Hinge Pictures: Eight Women Artists Occupy the Third Dimension is an exhibition in eight-parts, a confrontation with the patrimony of European modernism in the practices of eight leading women artists: Sarah Crowner, Julia Dault, Leslie Hewitt, Tomashi Jackson, Erin Shirreff, Ulla von Brandenburg, Adriana Varejão, and Claudia Wieser.
Across eight successive galleries, this exhibition presents practices that evolve from the flat plane of the wall to immersive sculptural environments. Staging a performance of material history, spatial occupation, and social positioning, Hinge Pictures: Eight Women Artists Occupy the Third Dimension resuscitates abstract modernist vocabularies, marked by patriarchal and colonial histories, for use in a new feminist formalism.
Hinge Pictures: Eight Women Artists Occupy the Third Dimension takes its name from the writings of Marcel Duchamp in The Green Box, a companion piece to his masterwork The Bride Stripped Bare By Her Bachelors, Even (La Mariée mise a nu par ses célibataires, même, more commonly known as Le Grande Verre or The Large Glass). The Large Glass is a work in glass, paint, wire, and foil. In the most literal reading, it figures a nude woman, suspended above a host of ogling bachelors. In his writing, Duchamp narrates both social and physical constraint ("The Bride accepts this stripping...") and formal liberation ("discover true form...develop the principle of the hinge..."). The artists of Hinge Pictures: Eight Women Artists Occupy the Third Dimension use formal constraint--a commitment to abstraction--in a demonstration of social liberation; theirs is a knowing, deconstructed rehearsal of form and color, weighted by the errors, limits, and categorical proscriptions of transatlantic Modernism. The exhibition includes many large-scale new commissions.
Additionally, a full-color publication by the same name, co-published by Siglio Press and the CAC, New Orleans will be released in March 2019. Eight artists' books-within-the-book, the publication will serve as a parallel platform to the exhibition, affording each artist another "hinge picture," or three-dimensional field of presentation in response to Marcel Duchamp's The Green Box.
The exhibition is curated by Andrea Andersson, PhD, The Helis Foundation Chief Curator of Visual Arts at the Contemporary Arts Center, New Orleans. This artists’ book is a collaboration between the Contemporary Arts Center, New Orleans and Siglio Press.
The exhibition is supported by The Helis Foundation, The Andy Warhol Foundation for the Visual Arts, Sydney & Walda Besthoff, and an anonymous gift. Major support is provided by Étant donnés Contemporary Art, a program of the French American Cultural Exchange (FACE) Foundation, and The National Endowment for the Arts.
Additional funding is provided by the Visual Arts Exhibition Fund with generous contributions from the Azby Fund, Bryan Bailey, Valerie Besthoff, Anna & Scott Dunbar, Felicity Property Co., Aimée & Mike Siegel, and anonymous donors.
This exhibition is also supported in part by a Community Arts Grant made possible by the City of New Orleans and administered by the Arts Council New Orleans, as well as by a grant from the Louisiana Division of the Arts, Office of Cultural Development, Department of Culture, Recreation and Tourism, in cooperation with the Louisiana State Arts Council. Additional support by Marianne Boesky Gallery, New York and Aspen; Gagosian; Casey Kaplan, New York; Perrotin; Pilar Corrias Gallery, London; Sikkema Jenkins, & Co., New York; and Tilton Gallery, New York.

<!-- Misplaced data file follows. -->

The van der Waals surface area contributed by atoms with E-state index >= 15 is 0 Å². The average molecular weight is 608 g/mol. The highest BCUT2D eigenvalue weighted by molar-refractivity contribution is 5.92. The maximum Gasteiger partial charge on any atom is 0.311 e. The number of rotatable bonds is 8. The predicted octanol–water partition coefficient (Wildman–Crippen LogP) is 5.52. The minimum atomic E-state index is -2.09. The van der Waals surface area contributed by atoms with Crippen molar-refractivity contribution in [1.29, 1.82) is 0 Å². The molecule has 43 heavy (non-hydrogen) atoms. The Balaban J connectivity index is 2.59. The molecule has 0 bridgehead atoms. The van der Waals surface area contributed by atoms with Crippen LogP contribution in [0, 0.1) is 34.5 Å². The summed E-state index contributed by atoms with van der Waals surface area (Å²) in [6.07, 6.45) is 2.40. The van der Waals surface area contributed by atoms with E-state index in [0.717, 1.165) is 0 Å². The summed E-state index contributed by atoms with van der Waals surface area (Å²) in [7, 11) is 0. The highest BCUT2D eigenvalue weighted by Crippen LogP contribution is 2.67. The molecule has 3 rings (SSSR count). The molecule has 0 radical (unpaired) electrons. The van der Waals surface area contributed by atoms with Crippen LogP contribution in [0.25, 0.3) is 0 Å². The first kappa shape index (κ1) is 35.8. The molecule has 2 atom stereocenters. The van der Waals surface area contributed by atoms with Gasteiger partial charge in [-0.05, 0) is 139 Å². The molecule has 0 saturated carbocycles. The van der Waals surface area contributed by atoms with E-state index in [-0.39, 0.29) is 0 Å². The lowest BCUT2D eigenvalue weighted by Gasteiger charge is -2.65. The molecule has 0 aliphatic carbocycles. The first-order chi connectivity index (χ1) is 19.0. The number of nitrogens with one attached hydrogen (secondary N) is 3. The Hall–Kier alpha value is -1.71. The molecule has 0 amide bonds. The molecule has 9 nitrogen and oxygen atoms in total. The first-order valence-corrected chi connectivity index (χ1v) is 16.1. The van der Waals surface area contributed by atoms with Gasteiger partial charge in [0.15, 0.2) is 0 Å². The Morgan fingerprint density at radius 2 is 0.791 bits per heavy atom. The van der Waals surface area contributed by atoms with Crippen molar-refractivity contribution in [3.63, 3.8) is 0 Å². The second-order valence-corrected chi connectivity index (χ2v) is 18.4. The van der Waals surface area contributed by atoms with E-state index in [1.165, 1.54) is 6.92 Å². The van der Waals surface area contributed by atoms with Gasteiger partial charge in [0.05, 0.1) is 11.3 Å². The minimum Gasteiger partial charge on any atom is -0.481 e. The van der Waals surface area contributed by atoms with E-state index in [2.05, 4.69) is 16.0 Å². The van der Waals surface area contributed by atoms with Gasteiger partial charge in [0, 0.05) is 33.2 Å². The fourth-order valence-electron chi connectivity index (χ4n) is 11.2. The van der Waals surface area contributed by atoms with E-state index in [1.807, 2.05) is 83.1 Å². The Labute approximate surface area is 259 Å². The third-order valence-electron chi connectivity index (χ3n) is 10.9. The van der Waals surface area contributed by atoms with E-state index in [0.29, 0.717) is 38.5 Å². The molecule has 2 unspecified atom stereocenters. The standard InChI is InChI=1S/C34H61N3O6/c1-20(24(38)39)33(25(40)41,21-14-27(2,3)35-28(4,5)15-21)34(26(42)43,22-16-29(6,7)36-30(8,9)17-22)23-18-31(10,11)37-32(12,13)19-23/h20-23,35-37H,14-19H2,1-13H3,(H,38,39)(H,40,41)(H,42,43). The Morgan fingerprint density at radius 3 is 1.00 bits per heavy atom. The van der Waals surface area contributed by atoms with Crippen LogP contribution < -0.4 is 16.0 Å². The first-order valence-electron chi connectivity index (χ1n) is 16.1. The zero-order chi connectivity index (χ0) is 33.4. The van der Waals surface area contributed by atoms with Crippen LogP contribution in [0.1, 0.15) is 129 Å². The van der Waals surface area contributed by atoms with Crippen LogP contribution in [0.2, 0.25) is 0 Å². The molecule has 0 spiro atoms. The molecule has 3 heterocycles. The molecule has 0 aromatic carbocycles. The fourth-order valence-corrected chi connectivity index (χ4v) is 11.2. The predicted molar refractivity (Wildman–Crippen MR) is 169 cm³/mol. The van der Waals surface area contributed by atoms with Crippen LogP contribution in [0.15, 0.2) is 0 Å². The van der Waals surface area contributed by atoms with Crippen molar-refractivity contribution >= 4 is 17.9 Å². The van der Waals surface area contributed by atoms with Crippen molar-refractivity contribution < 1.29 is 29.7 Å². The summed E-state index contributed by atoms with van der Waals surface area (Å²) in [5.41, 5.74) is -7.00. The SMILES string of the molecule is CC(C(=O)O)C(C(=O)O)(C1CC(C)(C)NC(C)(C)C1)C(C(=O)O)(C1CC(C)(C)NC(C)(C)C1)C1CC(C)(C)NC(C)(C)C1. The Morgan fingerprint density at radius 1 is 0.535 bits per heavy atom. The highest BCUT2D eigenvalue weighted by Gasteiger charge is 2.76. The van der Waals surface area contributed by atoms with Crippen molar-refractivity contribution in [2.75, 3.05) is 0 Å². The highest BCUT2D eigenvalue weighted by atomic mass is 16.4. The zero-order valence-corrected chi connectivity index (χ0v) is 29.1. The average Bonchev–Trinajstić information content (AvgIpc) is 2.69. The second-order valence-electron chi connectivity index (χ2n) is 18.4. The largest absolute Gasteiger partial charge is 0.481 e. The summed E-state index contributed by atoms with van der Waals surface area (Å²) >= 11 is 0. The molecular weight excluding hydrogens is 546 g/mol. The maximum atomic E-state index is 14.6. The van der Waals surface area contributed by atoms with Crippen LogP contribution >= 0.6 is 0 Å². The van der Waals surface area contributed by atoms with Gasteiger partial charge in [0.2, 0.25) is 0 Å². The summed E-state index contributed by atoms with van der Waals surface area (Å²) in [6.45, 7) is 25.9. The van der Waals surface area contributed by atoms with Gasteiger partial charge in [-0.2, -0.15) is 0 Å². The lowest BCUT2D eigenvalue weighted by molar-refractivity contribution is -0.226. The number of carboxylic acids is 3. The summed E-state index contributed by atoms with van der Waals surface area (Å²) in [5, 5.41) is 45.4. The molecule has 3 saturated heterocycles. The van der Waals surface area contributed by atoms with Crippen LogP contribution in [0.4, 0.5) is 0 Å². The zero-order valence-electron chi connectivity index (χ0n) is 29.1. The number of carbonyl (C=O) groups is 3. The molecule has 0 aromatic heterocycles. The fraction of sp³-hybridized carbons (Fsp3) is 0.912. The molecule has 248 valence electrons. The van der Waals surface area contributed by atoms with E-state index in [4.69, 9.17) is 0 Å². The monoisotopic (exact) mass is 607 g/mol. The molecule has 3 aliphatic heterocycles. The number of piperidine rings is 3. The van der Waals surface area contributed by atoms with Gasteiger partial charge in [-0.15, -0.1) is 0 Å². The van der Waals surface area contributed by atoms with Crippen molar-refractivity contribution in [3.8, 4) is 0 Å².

About the Artists
JULIA DAULT (b. 1977, Toronto, Canada) creates abstract paintings and sculptures that often reveal the processes of their own making. Dault sometimes uses unusual materials such as vinyl, silk, and spandex as the support of her paintings. She first builds up multiple layers of paint, and then through a process of removal, exposes the underlying composition using industrial tools such as squeegees, combs, sponges, and foam blocks. Indicative of Post-Minimalism and Conceptual art, each painting is crafted with these tools as a way to set self-imposed rules that govern the making of the work. Many of Dault’s sculptures similarly fuse the industrial with the handmade. Some employ plexiglas and Formica that she bends and rolls into shape, then tenuously attaches to the wall; others are inspired by the fretworks of colorful PEX tubing plumbers install behind walls. Their abstract compositions explore—and introduce imperfections to—vernacular industrial materials, and underscore the value of engaging with the intricate and often beautiful systems that lie just beyond any given surface.
ERIN SHIRREFF’s (b. 1975, Kelowna, Canada) diverse body of work, including photography, video, and sculpture, is united by her interest in the ways we experience three-dimensional forms in an age in which our perception is almost invariably mediated by still and moving images. Her work explores the gap between objects and their representations, and the materials (and materiality) of image-making. As amalgams of analog and digital materials and processes, Shirreff’s work presents as an investigation of scale, translations, and possible relationships between picture and form. The passage of time and the effects of natural and artificial light are ideas and motifs that recur in Shirreff’s work and are forces intrinsic to the process of making cyanotype photographs, a recurring subject of investigation for the artist.